GENEVA — The number of Harmful Algal Blooms in Seneca Lake is growing.
In August, testing discovered two HAB blooms with cyanobacteria near Dresden on the west side of the lake.
The most recent testing of samples collected by monitors with the Seneca Lake Pure Waters Association (SLPWA) found six blooms above the threshold of 25 micrograms per liter of blue-green chlorophyl in the north and northwest end of the lake near Geneva.
Blooms were also located in the southwest and northeast areas of the lake.
The Finger Lakes Institute at Hobart and William Smith Colleges tested six of 16 bloom samples taken from the lake on Thursday. The lab reported all six samples were above the threshold, with additional samples being tested Friday.
“This is the first widespread bloom day for Seneca Lake and follows the same pattern of the last few years, with major bloom occurances in mid-September,’’ said Frank D’Orio, HABs director for SLPWA.
“This is the fifth year in a row that cyanobacteria has been confirmed in Seneca Lake. HABs tend to occur in calm, nutrient-rich, warm waters,’’ he said.
“Blooms can produce toxins that may have harmful effects, from skin irritation to lung, liver and nervous system problems, depending on the exposure. People and animals should stay clear of waters that have HABs characteristics,’’ D’Orio said.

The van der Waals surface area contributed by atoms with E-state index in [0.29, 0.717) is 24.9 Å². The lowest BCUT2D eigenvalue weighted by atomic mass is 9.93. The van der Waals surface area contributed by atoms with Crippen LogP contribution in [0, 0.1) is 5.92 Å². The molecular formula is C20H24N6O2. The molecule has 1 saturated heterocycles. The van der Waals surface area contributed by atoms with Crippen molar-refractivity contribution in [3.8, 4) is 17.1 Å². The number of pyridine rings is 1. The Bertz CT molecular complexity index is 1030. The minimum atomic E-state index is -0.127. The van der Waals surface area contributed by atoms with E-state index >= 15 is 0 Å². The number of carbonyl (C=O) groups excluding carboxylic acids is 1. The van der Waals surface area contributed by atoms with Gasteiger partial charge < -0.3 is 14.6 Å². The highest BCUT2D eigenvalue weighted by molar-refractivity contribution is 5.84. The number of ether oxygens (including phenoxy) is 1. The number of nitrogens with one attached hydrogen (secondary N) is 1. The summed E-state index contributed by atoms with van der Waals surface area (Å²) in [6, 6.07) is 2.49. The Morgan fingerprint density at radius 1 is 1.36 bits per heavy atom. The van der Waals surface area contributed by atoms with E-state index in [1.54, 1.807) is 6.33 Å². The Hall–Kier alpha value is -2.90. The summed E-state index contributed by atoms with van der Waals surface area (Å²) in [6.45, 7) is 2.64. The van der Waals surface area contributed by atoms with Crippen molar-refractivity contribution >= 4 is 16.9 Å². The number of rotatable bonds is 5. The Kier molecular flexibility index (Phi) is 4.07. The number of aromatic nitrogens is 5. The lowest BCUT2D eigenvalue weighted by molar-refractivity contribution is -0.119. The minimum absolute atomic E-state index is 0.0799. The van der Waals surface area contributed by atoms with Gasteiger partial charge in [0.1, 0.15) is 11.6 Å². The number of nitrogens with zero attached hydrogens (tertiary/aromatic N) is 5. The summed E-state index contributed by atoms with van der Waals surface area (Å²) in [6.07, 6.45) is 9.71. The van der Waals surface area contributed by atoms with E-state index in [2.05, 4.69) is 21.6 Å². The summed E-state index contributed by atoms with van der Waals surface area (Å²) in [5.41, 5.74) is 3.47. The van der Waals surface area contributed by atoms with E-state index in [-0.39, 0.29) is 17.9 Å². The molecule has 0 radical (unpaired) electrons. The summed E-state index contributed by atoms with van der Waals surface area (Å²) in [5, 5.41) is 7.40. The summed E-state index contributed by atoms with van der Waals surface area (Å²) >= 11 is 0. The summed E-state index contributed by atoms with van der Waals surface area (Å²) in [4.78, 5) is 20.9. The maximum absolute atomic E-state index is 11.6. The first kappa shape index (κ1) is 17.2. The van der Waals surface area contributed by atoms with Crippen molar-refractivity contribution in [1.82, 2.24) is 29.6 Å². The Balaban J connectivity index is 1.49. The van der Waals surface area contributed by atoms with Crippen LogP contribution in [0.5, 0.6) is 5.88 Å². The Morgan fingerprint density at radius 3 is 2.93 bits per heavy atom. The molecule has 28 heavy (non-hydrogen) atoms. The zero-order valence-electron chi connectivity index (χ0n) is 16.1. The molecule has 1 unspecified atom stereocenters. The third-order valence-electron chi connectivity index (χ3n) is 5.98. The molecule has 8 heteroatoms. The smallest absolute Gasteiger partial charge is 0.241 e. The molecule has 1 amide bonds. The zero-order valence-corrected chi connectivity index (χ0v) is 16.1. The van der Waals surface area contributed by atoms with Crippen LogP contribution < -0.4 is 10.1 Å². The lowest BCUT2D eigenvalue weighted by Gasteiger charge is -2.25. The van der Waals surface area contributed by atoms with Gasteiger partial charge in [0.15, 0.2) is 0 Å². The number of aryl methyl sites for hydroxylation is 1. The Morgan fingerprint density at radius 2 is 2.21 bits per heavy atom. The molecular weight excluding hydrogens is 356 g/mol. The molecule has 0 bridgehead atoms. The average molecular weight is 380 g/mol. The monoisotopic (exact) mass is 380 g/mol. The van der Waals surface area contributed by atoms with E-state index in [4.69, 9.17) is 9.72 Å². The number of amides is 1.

Those characteristics are water that looks like pea soup, blue-green or white spilled paint, green dots or green globs in the water and parallel streaks, usually green.
SLPWA, in collaboration with the Finger Lake Institute and the state Department of Environmental Conservation, has been monitoring the shoreline of Seneca Lake since early August on a weekly basis. There are more than 120 trained volunteers involved, with monitoring to continue through October.
Bloom locations are posted to an interactive bloom map available to the public via the website at senecalake.org.